8. Take Climate Action: Climate action is the urgent action needed to combat climate change and its impacts. Climate action demonstrates authenticity and as opposed to greenwashing shows that a company is taking legitimate steps, putting sustainability into action. Climate action focuses on the mitigation of climate change through reduced greenhouse gas emissions, adaptation and resilience to the effects of climate change (extreme weather), and the contribution to the understanding of climate change and its effects. Climate action is Goal 13 of the 17 SDGs (Sustainable Development Goals). Goal 13 states that climate change is a real and undeniable threat to our civilization, with effects already visible, and that will be catastrophic unless urgent action is taken, hence the goal’s mission to take urgent action to combat climate change and its impacts. Companies can support environmental activism at a grassroots level, partner with impact organisations and local communities, design, manufacture products and services for 360˚ Sustainability, for example using new materials to eliminate fossil fuels completely.


9. Sustainability Reporting & Accountability: Companies can demonstrate their authentic commitment to sustainability by signing up to initiatives such as the UN Global Compact (UNGC )is the world’s largest corporate sustainability initiative. The UNGC is a non-binding pact to encourage businesses worldwide to adopt environmentally and socially sustainable policies and to report on their implementation. The UNGC operates ten principles around human rights, labour, the environment, and anti-corruption. The principles are delivered through 17 Sustainable Development Goals (SDGs), initiatives that businesses can implement to create an enabling environment, address social inequality and build vibrant markets. Companies can also sign up to the SBTi. The SBTi is an ambitious climate initiative driving the private sector to adopt scientific targets to reduce their emissions and help achieve net zero. The Science Based Targets Initiative (SBTi) is a partnership CDP, UNGC, World Resources Institute, and WWF providing companies with clearly defined paths to reducing emissions aligned with the Paris Agreement goals. Over 2000 businesses are working with the initiative by setting science-based targets in a statement, then working on emissions reduction in line with SBTi criteria, which is subsequently reported to SBTi and disclosed publicly.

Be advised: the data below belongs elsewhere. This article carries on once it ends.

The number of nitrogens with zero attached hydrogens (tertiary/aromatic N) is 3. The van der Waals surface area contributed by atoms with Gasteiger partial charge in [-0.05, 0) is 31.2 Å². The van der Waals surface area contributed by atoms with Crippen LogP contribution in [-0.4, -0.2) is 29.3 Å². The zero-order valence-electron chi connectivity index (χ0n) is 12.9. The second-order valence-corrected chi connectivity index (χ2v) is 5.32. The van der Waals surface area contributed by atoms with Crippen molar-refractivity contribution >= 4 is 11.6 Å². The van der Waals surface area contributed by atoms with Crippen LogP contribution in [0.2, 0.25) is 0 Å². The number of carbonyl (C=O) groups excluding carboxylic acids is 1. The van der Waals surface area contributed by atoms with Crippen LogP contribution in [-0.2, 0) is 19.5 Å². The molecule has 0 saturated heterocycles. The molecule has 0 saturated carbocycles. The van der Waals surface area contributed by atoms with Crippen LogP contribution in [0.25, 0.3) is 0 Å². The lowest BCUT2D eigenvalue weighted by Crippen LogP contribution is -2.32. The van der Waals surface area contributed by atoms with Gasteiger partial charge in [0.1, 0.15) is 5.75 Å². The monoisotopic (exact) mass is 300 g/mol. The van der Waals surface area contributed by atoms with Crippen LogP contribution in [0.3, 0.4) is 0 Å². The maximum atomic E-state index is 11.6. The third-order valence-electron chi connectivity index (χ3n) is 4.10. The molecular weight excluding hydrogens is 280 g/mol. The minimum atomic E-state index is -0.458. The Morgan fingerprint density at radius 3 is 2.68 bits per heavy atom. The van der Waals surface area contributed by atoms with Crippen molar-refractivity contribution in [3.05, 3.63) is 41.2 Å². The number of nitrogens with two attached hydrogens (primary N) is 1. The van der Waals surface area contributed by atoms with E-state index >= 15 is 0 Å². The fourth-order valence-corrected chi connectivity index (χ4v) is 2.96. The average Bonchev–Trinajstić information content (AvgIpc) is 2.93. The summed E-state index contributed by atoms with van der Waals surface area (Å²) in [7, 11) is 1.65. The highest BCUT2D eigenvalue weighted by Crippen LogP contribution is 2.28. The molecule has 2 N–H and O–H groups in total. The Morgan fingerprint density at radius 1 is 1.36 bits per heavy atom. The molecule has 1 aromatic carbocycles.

10. Sustainability Strategy and Roadmap: Have a credible sustainability strategy and roadmap in place that is at the core of your business strategy. A sustainability strategy is a prioritised list of actions providing a framework for an organisation’s approach and commitments to its supply chain, operations, stakeholders, and culture that minimises negative environmental and social impact and increases the long-term benefit for the environment, society, and business value. A well-constructed sustainability strategy will support long-term leadership, value creation and resilience through a clearly defined vision and deliverables with a cohesive approach to people, planet and profits.





Futuretivity delivers climate positivity with vibrant, socially impactful commercial power. We recognise that the how-to of sustainability can be overwhelming, so we empower businesses with actionable roadmaps, skills for the future and meaningful connections to succeed. Being a conscious business needn’t cost the earth nor cost your business.


For more inspiration and insights on sustainability for business go to futuretivity.com/resources If you are a company that needs help with sustainability in your business book a call with Futuretivity now and get sustainability delivered.